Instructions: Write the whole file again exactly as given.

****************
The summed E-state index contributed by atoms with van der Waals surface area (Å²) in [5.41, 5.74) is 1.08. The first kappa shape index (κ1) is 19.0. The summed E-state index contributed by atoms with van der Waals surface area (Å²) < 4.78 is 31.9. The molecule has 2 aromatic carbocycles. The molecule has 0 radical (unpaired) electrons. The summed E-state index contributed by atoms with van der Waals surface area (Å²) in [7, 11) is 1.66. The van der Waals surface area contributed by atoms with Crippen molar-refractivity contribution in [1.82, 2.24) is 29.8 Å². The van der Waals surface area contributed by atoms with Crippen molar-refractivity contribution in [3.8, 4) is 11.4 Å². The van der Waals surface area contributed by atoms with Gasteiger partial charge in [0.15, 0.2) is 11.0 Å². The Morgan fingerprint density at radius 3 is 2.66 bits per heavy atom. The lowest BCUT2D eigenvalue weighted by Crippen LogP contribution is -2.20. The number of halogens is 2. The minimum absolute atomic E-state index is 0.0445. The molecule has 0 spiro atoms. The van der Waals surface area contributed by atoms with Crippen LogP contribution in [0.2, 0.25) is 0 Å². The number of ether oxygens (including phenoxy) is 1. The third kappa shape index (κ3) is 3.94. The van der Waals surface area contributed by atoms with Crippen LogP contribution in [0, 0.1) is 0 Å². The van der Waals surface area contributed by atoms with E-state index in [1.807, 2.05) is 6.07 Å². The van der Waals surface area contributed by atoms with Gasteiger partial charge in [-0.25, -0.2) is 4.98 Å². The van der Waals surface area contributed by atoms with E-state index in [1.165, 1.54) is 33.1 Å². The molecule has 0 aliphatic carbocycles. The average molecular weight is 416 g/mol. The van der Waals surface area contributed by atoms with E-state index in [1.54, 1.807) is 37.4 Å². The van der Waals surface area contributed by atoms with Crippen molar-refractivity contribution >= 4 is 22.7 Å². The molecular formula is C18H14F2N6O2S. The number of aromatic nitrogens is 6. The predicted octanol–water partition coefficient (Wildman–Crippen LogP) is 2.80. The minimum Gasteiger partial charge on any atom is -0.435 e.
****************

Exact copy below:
The summed E-state index contributed by atoms with van der Waals surface area (Å²) in [5.41, 5.74) is 1.08. The first kappa shape index (κ1) is 19.0. The summed E-state index contributed by atoms with van der Waals surface area (Å²) < 4.78 is 31.9. The molecule has 2 aromatic carbocycles. The molecule has 0 radical (unpaired) electrons. The summed E-state index contributed by atoms with van der Waals surface area (Å²) in [7, 11) is 1.66. The van der Waals surface area contributed by atoms with Crippen molar-refractivity contribution in [1.82, 2.24) is 29.8 Å². The van der Waals surface area contributed by atoms with Crippen molar-refractivity contribution in [3.8, 4) is 11.4 Å². The van der Waals surface area contributed by atoms with Gasteiger partial charge in [0.15, 0.2) is 11.0 Å². The Morgan fingerprint density at radius 3 is 2.66 bits per heavy atom. The lowest BCUT2D eigenvalue weighted by Crippen LogP contribution is -2.20. The number of halogens is 2. The minimum absolute atomic E-state index is 0.0445. The molecule has 0 spiro atoms. The van der Waals surface area contributed by atoms with Crippen LogP contribution in [0.2, 0.25) is 0 Å². The number of ether oxygens (including phenoxy) is 1. The third kappa shape index (κ3) is 3.94. The van der Waals surface area contributed by atoms with Crippen LogP contribution in [0, 0.1) is 0 Å². The van der Waals surface area contributed by atoms with E-state index in [1.807, 2.05) is 6.07 Å². The van der Waals surface area contributed by atoms with Gasteiger partial charge in [-0.25, -0.2) is 4.98 Å². The van der Waals surface area contributed by atoms with E-state index in [1.165, 1.54) is 33.1 Å². The molecule has 0 aliphatic carbocycles. The average molecular weight is 416 g/mol. The van der Waals surface area contributed by atoms with E-state index in [1.54, 1.807) is 37.4 Å². The van der Waals surface area contributed by atoms with Crippen molar-refractivity contribution >= 4 is 22.7 Å². The molecular formula is C18H14F2N6O2S. The number of aromatic nitrogens is 6. The predicted octanol–water partition coefficient (Wildman–Crippen LogP) is 2.80. The minimum Gasteiger partial charge on any atom is -0.435 e.